Canine Tip of the Day: Split Tail Tip
If you have a breed with a lovely long, waggy tail, you may well have encountered the nightmare that is a split tail tip. Usually, as a result of some seriously exuberent wagging, the tail may come into contact with a stationary object such as the door frame or wall and when “thwacked” with great force, a split can appear in the tip which then bleeds and showers the walls and ceiling with gory red spatter … all that red spray often looks worse than it is, as if an axe murderer has rampaged through your house! So, what should you do?
Once again we need to re-visit the ‘SEEP’ technique that I’ve mentioned so many times before in other blogs ie, Sitting or lying the dog down, Examining it so we know what is going on, Elevating it (for a short time just holding it up should suffice) and finally putting Pressure on it with a wound dressing to stop the bleed.
Again, after around 5 minutes, the tip should have begun to clot but this wound will need protecting for some time to prevent it opening up every time they wag and show their affection to you. Fold a wound dressing around the tip of the tail and hold it in place right from the tip to a fair way up the length of the tail with a strip of vet-wrap to cushion the tip of the tail. The vet-wrap will need to go a good distance up the tail to prevent the dressing flying off with each and every swish of the tail. Keeping the dressing on can be quite a challenge and if your furry pal is making this tricky, see our blog on preventing them licking wounds and picking stitches which, hopefully, may help you get around this problem: http://rhodes-2-safety.co.uk/?p=1663
Keeping the skin as healthy as possible is the quickest way to get it to heal. A tried and tested method to help the skin remain healthy was sent to me from Yvonne Bowker … a Ridgeback owner of many years’ standing and with a lot of experience in treating split tail tips. Yvonne’s “insider info” is as follows:
1) Wash the affected area and gently clean off any scabby bits with warm salted water.
2) Dry thoroughly.
3) Use Udder Cream or Bag Balm, (available from farm/equine supply stores)
4) Gently massage cream onto affected area
5) Cover with sterile gauze or cotton
6) Wrap from tip to root of tail with Vet Wrap, moulding to the shape of the tail
7) Change 2 x per day and treat as above
After a couple of days, the wound should have begun to heal quite nicely but there is still the very real risk of it re-opening with each wag. A good method to try is to insert the tip of the tail into a tube just wide enough so that it’s not quite touching the tail too much (something like a couple of inches of foam pipe lagging/insulation from a DIY store, or the shaft of a plastic syringe for example for smaller breeds) or better yet, a foam hair roller.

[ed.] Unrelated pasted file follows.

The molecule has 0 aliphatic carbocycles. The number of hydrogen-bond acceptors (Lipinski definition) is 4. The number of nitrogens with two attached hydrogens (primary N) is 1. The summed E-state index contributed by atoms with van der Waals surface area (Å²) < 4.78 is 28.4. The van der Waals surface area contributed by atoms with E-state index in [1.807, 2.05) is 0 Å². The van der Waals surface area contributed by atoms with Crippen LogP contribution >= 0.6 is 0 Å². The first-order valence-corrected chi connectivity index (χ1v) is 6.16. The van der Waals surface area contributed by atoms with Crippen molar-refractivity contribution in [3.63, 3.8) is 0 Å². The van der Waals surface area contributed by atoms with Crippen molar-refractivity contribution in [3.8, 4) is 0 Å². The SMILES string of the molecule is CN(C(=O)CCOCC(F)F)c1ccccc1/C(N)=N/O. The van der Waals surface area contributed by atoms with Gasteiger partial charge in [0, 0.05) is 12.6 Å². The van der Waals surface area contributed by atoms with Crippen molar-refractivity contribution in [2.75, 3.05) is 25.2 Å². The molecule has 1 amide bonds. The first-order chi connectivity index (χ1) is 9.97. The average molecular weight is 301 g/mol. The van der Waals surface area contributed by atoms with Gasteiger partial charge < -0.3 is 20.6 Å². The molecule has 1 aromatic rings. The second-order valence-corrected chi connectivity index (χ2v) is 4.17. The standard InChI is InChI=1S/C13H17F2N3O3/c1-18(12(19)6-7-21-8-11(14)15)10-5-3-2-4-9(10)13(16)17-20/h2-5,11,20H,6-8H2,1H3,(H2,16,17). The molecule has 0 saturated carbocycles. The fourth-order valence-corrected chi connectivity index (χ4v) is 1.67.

The important thing is that whatever tube you choose, it should have an open end rather than being completely sealed. We want the air to be able to circulate around the tip of the tail to help it heal and so making sure there is a hole at the end will allow it to breathe as well as protect it from further wagging incidents.
Remember to fasten the tube securely with some adhesive tape – and be ready to experience many bruises as Sir Wag-a-lot bashes your legs with his new weapon.
If the tail refuses to heal, you can of course opt for a veterinary glue to “stick” the wound together. There are several on the market that are recommended for veterinary use only. The monomeric formulation forms a thin, waterproof adhesion to bond/seal tissue in a variety of injuries. This type of glue is ideal for skin closure, sealing broken nails and generally used as a “quick fix”.
Please DO NOT use regular super glue that you can just pick up on the high street. These types of glues work with an exothermic reaction which basically means they give out heat as they stick – enough heat in fact to burn the tissues of the tail. This is why we recommend only the appropriate veterinary grade versions.